Who constructed the Rio Grande Gorge Bridge?

Rio Grande Gorge Bridge

The Rio Grande Gorge Bridge: Do you want to learn more about the Rio Grande Gorge’s history? We have a special place in our hearts for the Gorge because we spend so much of our time on the Rio Grande River. A 50-mile-long canyon known as the Rio Grande Gorge starts close to the boundary between New Mexico and Colorado and ends just southeast of Taos, New Mexico. This spectacular geological feature, well recognised for its distinctive whitewater thrills, also has tremendous ecological, historical, and cultural value in the area.

Introduction to the Rio Grande Gorge Bridge

The Rio Grande Gorge Bridge was finished in 1965, and it serves as a prominent representative of New Mexico’s transportation infrastructure. Governor Jack M. Campbell approved state funds to finance the bridge’s construction after New Mexican political authorities advocated for a crossing to connect the Four Corners region to northeastern New Mexico via an expansion of US Route 64. The 1,280ft. long and 36ft.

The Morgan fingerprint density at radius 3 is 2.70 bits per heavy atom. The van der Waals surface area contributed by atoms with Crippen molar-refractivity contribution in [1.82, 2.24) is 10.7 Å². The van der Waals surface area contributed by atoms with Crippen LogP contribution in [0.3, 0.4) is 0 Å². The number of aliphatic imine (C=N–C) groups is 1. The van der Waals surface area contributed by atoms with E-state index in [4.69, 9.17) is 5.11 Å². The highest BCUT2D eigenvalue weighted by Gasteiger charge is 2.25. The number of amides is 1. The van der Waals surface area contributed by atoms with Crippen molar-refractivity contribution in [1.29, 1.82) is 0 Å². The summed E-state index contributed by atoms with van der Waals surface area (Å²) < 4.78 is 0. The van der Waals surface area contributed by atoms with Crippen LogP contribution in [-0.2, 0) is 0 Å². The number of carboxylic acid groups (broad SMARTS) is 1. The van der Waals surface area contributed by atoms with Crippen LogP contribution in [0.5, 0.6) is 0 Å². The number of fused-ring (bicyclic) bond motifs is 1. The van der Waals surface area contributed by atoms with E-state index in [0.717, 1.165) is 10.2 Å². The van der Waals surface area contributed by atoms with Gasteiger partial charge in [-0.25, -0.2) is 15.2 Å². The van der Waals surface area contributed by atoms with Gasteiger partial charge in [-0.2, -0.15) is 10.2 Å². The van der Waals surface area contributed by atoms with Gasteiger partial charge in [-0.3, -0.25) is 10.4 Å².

wide bridge was formerly recognised in a survey as one of the highest-ranked bridges in the United States in 1987. For its design and craftsmanship, the bridge was later added to the National Register of Historic Places. The Rio Grande Gorge Bridge, the eleventh-highest bridge in the United States, now has one of the largest steel truss decks in New Mexico.

The Rio Grande Gorge Bridge was built in a collaborative effort by the New Mexico State Highway Department’s Bridge Design Section, American Bridge Company, and J.H. Ryan and Son, Inc. of Albuquerque, New Mexico. The bridge, which is part of US Route 64, was built between 1963 and 1965.

The bridge’s entire construction cost was around $2.15 million. The bridge is roughly 1,280 feet long and 36 feet broad. The bridge’s foundation is made up of two U-shaped reinforced concrete abutments on spread footings and two piers with concrete columns extending 80 feet from the ground. The bridge has three spans: a 600-foot core span and two 300-foot spans. Each side has a span.